Faith Put to the Test

Asking Questions about God: Jonah Holm and John Holm

First Recorded

January 3, 2015


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Jonah Holm is a recovered drug addict who found hope in God as she embarked on the road to recovery with support from family, including her father, John Holm. In this conversation, the pair reflect on how Christian faith has helped to reshape their relationship as daughter and father.

This story was produced by David Dault at Sandburg Media, LLC.

This story is a part of the American Pilgrimage Project, a conversation series that invites Americans of diverse backgrounds to sit together and talk to each other one-to-one about the role their religious beliefs play at crucial moments in their lives. The interview was recorded by StoryCorps, a national nonprofit whose mission is to preserve and share humanity’s stories in order to build connections between people and create a more just and compassionate world.

Jonah Holm and John Holm

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John Holm: I actually didn't ever think you liked me. And in some ways I came to the point where I didn't like the way I was being a father to you. But I realized that really wasn't the important part, whether you liked me or not, but whether you knew that I loved you. Yeah. And so I had to find a new way to do it.

Jonah Holm: I don't know if I understood something new about you, or if it was just that everything else was stripped away, or if it was some miracle from God. But I started to recognize that the way that you were different from me, wasn't about measuring twice before you cut or being more coordinated than I was. It was that when you were in your deepest distress, you went to God and that gave you hope. And so I thought, okay, I will try. I will try. And that was when I showed up and said, "Hey, I'm addicted to heroin. I need to drop out of college, go to rehab. And it would be really great if I could move in with you and do that." And you all were immediately supportive.

So that's the biggest thing, because then I spent the next few months saying I will do everything I can to give myself over to God, over to this hope, over to this different experience of the world. And if at the end of a few months of that...I gave God six months. And I said, at the end of that if I still want to die, I know how to do it, but I will give God that. And you became a partner in that with me, and you weren't trying to fix me anymore. That gave me the freedom to just come to you and talk, because you weren't going to give me answers about God. You were going to ask those questions with me.

John Holm: We both had to let go of old models and old definitions of our relationship that we had intentionally chosen. It also included being okay, that's not the word. It also included living with the reality that you might die. And that my not trying to fix you wouldn't be the cause of it, but I couldn't be your protector anymore. I could love you, but I couldn't be your protector anymore. And that's a very scary thing for a parent to come to that realization.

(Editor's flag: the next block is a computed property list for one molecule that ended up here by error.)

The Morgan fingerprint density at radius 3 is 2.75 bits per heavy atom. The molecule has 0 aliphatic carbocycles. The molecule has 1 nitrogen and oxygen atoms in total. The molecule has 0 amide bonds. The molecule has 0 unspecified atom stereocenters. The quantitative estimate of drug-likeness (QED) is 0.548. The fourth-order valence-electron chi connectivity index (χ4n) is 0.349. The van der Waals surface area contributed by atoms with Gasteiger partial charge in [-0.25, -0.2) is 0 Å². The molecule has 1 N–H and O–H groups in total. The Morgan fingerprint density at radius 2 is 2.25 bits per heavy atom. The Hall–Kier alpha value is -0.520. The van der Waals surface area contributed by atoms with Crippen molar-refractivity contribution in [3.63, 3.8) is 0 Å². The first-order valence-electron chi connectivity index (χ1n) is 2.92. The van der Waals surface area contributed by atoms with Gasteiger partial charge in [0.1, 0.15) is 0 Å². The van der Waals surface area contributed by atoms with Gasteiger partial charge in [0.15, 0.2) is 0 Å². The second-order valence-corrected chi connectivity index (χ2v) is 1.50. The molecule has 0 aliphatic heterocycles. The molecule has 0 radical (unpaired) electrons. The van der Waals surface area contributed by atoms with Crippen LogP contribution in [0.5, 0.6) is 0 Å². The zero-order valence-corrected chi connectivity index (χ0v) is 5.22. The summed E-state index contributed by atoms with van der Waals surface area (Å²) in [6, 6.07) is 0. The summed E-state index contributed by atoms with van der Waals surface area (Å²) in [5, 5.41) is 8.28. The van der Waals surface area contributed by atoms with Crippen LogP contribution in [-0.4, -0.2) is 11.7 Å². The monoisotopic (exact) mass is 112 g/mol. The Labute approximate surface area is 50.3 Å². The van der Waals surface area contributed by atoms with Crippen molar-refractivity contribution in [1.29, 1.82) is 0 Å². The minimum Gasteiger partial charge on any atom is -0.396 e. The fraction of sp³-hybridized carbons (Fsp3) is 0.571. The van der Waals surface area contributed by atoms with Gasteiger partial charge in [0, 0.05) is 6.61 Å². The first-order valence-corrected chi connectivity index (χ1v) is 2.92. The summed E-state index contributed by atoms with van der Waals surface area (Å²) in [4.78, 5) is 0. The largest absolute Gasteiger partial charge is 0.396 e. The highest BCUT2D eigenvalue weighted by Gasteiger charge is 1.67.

Jonah Holm: You're my dad. It feels, I don't know, it's not enough to say that you're my friend, but you are among a thousand things, you are a friend, a confidante. You are somebody who I look forward to seeing, somebody whose life I'm invested in, somebody whose calls I gladly take. And there are not many of those people. But I just look forward to talking to you, to spending time with you. You're still my dad in some of the most classic ways of, you're the person that I call when I'm in trouble. You're a person that I call when I'm trying to fix my friend's water heater and I'm struggling.

My relationship with you is so complex, and I'm so grateful because you're not just a relic of my past, which is how I think a lot of people experience their parents. You are a huge part of my present life and I'm a huge part of yours. And I am just really grateful for that. Yeah.

John Holm: Yeah. I'm just looking forward to seeing where you're going. You're doing so many awesome things in your life, in your vocation, and I just look forward to watching and being a part of that and learning from it.

Jonah Holm: I'm not sure what the future has, but I'm excited about it. I think I've learned throughout the course of all of this that I can trust that, no matter what happens, we're both in it now.

John Holm: We're both in it now.

Jonah Holm: And that's awesome.

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